Despite these concerns, dancers can still thrive both physically and mentally while following a vegan lifestyle. It just takes a bit more work, self-reflection, exploration, and proper planning. Focusing on abundance and variety is key to preventing the potential for nutrient deficiencies (read about here). But how can you assess whether your vegan diet is also supporting your goals of building a supportive relationship with food?
Vegan Dancers: Know Your Intentions
Many view veganism not as a diet, but rather, as a lifestyle built upon values and ethics relating to how humans treat other living beings like animals. Food activism also presents many strong ideas about how humans can and should support the environment. As author and food activist Michael Pollan says, “Eat food. Not too much. Mostly plants.” This advice seems harmless — from a nutritional standpoint, plant foods are chock full of nutrients. And yes… we should treat others, including animals, with compassion and love. We should also care for the well-being of our environment.
But there’s a tricky side to this rhetoric. It’s one of the culprits that causes and exacerbates disordered eating among dancers. As a dietitian, I’ve worked with and heard from thousands of dancers who have (unknowingly) experienced complications in their food struggles related to the pursuit of “clean” eating. There are exceptions. Not all efforts of food activism will challenge one’s relationship with food, but that’s especially rare for a population highly vulnerable to disordered eating. Choosing a vegan lifestyle does not make one dancer morally superior to another. Also, choosing a vegan diet for reasons like weight loss, “health,” and/or for the purpose of manipulating your body shape/weight/size is both dangerous and unsustainable.
But I care about animals and I want to support a greener environment
For dancers with longstanding beliefs of environmental sustainability and animal welfare, it is possible to maintain a vegan lifestyle that is not restrictive nor tampered by diet culture. But as Christy Harrison explains, plant-based eating and the surrounding rhetoric of “clean” and “pure” food can, more often than not, trigger disordered eating.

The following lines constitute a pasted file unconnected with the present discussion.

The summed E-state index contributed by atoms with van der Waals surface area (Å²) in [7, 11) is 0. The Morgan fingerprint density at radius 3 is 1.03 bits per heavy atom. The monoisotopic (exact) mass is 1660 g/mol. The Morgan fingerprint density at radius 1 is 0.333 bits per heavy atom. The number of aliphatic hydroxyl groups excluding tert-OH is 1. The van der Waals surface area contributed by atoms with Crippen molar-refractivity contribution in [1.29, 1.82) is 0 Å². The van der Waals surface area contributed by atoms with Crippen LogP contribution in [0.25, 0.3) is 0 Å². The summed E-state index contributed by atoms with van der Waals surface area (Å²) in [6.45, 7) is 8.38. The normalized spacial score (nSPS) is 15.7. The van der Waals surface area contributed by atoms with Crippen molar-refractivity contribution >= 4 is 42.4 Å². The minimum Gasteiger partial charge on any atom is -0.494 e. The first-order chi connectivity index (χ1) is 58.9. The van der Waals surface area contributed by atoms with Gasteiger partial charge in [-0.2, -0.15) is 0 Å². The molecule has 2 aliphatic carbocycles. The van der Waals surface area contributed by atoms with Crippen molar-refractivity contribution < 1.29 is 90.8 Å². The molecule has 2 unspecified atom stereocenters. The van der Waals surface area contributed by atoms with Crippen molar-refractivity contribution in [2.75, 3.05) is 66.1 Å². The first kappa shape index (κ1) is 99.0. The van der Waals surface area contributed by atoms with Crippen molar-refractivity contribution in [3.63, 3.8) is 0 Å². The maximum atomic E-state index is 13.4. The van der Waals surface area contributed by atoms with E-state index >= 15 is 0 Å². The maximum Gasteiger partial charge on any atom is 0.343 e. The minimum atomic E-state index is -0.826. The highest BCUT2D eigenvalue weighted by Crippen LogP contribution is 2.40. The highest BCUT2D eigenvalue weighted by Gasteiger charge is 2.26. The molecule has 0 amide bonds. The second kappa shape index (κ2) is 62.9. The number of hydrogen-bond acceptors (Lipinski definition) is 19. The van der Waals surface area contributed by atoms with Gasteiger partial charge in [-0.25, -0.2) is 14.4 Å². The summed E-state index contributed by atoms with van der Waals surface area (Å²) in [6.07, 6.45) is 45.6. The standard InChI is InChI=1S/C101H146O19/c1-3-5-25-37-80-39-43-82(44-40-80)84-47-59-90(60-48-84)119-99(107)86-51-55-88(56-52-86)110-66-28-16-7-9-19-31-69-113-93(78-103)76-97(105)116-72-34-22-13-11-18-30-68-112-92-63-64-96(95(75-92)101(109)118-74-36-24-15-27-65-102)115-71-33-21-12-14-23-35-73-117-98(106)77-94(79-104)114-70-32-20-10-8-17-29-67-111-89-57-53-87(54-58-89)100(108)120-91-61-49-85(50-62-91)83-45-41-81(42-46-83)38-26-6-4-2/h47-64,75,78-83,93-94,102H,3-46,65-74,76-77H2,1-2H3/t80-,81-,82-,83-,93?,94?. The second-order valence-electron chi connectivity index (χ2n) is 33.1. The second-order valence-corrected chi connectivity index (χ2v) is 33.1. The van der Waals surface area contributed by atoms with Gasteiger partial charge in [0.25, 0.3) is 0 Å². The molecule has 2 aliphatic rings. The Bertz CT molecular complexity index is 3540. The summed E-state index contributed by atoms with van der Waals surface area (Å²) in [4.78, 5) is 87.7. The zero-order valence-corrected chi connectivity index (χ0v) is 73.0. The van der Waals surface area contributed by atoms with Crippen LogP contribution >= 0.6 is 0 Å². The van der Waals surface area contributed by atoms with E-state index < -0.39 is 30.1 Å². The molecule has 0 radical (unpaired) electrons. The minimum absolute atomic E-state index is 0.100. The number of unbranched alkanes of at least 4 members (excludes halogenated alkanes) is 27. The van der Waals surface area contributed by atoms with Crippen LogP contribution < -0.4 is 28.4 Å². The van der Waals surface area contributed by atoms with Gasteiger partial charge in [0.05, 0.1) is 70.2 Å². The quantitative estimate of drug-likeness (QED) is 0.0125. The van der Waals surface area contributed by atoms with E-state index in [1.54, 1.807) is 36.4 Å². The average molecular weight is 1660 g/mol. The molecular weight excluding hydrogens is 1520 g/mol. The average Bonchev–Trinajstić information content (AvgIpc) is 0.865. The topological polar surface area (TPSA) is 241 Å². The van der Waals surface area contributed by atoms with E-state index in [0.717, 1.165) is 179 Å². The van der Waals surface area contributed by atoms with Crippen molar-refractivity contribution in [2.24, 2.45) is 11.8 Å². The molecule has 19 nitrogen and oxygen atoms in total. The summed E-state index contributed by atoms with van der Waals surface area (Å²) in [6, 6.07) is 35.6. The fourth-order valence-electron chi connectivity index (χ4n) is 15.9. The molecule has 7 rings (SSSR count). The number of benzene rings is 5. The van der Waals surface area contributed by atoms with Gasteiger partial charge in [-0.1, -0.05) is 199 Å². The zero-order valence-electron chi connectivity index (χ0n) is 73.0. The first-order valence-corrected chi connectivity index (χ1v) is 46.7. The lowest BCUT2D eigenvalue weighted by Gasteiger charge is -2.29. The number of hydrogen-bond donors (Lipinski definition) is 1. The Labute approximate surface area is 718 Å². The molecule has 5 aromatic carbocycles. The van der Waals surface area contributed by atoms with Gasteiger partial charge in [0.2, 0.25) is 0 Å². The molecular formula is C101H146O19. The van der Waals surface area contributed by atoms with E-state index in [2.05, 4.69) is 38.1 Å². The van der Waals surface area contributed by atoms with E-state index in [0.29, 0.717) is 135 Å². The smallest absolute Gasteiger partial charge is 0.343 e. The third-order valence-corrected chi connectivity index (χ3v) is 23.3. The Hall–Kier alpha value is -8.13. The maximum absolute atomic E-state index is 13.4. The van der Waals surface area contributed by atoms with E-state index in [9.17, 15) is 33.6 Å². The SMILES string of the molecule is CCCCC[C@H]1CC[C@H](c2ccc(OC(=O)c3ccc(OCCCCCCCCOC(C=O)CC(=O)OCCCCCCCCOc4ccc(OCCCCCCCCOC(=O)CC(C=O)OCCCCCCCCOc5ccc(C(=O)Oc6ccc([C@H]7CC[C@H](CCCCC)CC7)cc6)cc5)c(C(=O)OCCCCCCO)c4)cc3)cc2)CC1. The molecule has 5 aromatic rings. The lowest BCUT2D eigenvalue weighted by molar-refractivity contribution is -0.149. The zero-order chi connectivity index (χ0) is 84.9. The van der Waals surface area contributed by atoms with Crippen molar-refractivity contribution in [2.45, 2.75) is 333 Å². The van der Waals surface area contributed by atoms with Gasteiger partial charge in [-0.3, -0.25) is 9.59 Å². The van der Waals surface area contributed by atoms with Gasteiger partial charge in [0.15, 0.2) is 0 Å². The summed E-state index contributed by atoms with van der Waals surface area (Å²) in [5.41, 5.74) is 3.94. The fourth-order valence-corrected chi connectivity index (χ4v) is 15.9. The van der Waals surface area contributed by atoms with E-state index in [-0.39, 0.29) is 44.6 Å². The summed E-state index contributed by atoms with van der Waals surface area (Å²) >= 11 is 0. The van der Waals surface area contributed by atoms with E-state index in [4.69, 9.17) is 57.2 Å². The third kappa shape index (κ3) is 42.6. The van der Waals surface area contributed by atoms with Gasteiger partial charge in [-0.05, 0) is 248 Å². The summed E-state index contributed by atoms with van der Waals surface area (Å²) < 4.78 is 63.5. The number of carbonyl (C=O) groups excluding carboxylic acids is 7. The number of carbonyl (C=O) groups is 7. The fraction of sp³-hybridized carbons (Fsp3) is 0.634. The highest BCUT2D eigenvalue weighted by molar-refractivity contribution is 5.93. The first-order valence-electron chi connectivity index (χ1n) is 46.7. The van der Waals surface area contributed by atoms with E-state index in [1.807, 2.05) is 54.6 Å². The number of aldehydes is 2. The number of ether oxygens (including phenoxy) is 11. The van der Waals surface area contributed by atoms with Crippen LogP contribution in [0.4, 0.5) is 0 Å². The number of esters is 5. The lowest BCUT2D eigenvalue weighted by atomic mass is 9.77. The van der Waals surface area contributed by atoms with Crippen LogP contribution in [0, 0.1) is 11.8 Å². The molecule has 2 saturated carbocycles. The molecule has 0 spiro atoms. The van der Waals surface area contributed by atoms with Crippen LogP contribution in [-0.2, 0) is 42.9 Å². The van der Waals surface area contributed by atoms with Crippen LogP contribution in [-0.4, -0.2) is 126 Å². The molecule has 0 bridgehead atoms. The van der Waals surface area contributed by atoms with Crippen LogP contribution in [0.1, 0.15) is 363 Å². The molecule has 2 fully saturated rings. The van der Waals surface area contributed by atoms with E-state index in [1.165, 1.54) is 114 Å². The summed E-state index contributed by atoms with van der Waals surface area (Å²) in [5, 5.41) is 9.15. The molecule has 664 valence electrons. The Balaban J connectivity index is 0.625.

To ensure that you’re reasoning for choosing veganism is helping and not hindering you, assess your INTENTIONS:
DON’T follow a vegan lifestyle if:
- You’re looking to be “healthier” and feel motivated by wellness culture to eat “clean”
- You’re looking to change your body weight/shape/size
- Your peer is doing it… and you feel competitive
- You think it’s a “superior” way of living (cause it’s not)
DO consider a vegan lifestyle if:
- You’ve become increasingly interested in environmental sustainability
- You’re concerned about animal welfare
- You follow vegan-style religious and/or cultural traditions
Your vegan lifestyle doesn’t have to be all-or-nothing
You can support animal welfare and environmental sustainability without manipulating your food choices. You can volunteer at animal shelters, foster rescue animals, and help with fundraising for animal-rights organizations. As for the environment, roughly two-thirds of global carbon emissions come from fossil-fuel companies. Rather than jeopardizing your relationship with food by cutting out certain options, consider your role in voting for legislative representatives who have an interest in regulating the large-scale pollution coming from these companies.
Ultimately, your choices are exactly that: yours. There should be no judgment surrounding your decisions. Most important is that you’re considering your relationship with food in addition to the above priorities. If you are choosing veganism, then I encourage you to work alongside a dietitian. This is to ensure that your daily menu not only supports your body’s physical and metabolic needs but also supports your mental well-being. To help you get started, I created an ebook that dives into everything you need to know about plant-based lifestyles. You can access it here.